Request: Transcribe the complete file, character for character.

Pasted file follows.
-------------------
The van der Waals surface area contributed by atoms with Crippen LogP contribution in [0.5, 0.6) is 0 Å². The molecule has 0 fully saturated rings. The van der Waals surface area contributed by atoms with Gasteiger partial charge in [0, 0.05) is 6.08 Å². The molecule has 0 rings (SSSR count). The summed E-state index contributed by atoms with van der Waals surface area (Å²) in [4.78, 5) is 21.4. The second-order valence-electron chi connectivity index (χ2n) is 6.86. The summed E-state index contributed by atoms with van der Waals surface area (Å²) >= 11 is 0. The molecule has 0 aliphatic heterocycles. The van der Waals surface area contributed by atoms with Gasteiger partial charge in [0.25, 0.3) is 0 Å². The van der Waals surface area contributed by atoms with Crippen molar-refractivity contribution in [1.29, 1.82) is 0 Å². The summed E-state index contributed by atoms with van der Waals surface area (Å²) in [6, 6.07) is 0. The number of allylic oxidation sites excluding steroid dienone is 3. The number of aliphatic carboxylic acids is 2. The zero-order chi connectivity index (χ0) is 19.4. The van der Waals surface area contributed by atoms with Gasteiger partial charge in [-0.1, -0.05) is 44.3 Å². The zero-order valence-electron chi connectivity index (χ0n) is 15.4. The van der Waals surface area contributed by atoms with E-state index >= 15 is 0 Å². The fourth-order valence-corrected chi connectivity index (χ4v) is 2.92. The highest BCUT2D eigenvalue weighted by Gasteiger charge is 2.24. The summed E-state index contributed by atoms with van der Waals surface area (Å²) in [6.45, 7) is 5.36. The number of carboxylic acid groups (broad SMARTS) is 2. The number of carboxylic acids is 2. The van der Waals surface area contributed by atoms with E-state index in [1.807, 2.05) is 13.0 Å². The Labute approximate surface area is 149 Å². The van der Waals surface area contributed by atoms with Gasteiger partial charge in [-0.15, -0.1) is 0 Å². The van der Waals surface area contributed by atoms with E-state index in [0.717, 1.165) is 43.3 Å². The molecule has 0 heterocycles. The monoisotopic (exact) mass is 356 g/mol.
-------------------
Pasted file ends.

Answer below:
The van der Waals surface area contributed by atoms with Crippen LogP contribution in [0.5, 0.6) is 0 Å². The molecule has 0 fully saturated rings. The van der Waals surface area contributed by atoms with Gasteiger partial charge in [0, 0.05) is 6.08 Å². The molecule has 0 rings (SSSR count). The summed E-state index contributed by atoms with van der Waals surface area (Å²) in [4.78, 5) is 21.4. The second-order valence-electron chi connectivity index (χ2n) is 6.86. The summed E-state index contributed by atoms with van der Waals surface area (Å²) >= 11 is 0. The molecule has 0 aliphatic heterocycles. The van der Waals surface area contributed by atoms with Gasteiger partial charge in [0.25, 0.3) is 0 Å². The van der Waals surface area contributed by atoms with Crippen molar-refractivity contribution in [1.29, 1.82) is 0 Å². The summed E-state index contributed by atoms with van der Waals surface area (Å²) in [6, 6.07) is 0. The number of allylic oxidation sites excluding steroid dienone is 3. The number of aliphatic carboxylic acids is 2. The zero-order chi connectivity index (χ0) is 19.4. The van der Waals surface area contributed by atoms with Gasteiger partial charge in [-0.1, -0.05) is 44.3 Å². The zero-order valence-electron chi connectivity index (χ0n) is 15.4. The van der Waals surface area contributed by atoms with E-state index >= 15 is 0 Å². The fourth-order valence-corrected chi connectivity index (χ4v) is 2.92. The highest BCUT2D eigenvalue weighted by Gasteiger charge is 2.24. The summed E-state index contributed by atoms with van der Waals surface area (Å²) in [6.45, 7) is 5.36. The number of carboxylic acid groups (broad SMARTS) is 2. The number of carboxylic acids is 2. The van der Waals surface area contributed by atoms with E-state index in [1.807, 2.05) is 13.0 Å². The Labute approximate surface area is 149 Å². The van der Waals surface area contributed by atoms with Gasteiger partial charge in [-0.15, -0.1) is 0 Å². The van der Waals surface area contributed by atoms with E-state index in [0.717, 1.165) is 43.3 Å². The molecule has 0 heterocycles. The monoisotopic (exact) mass is 356 g/mol.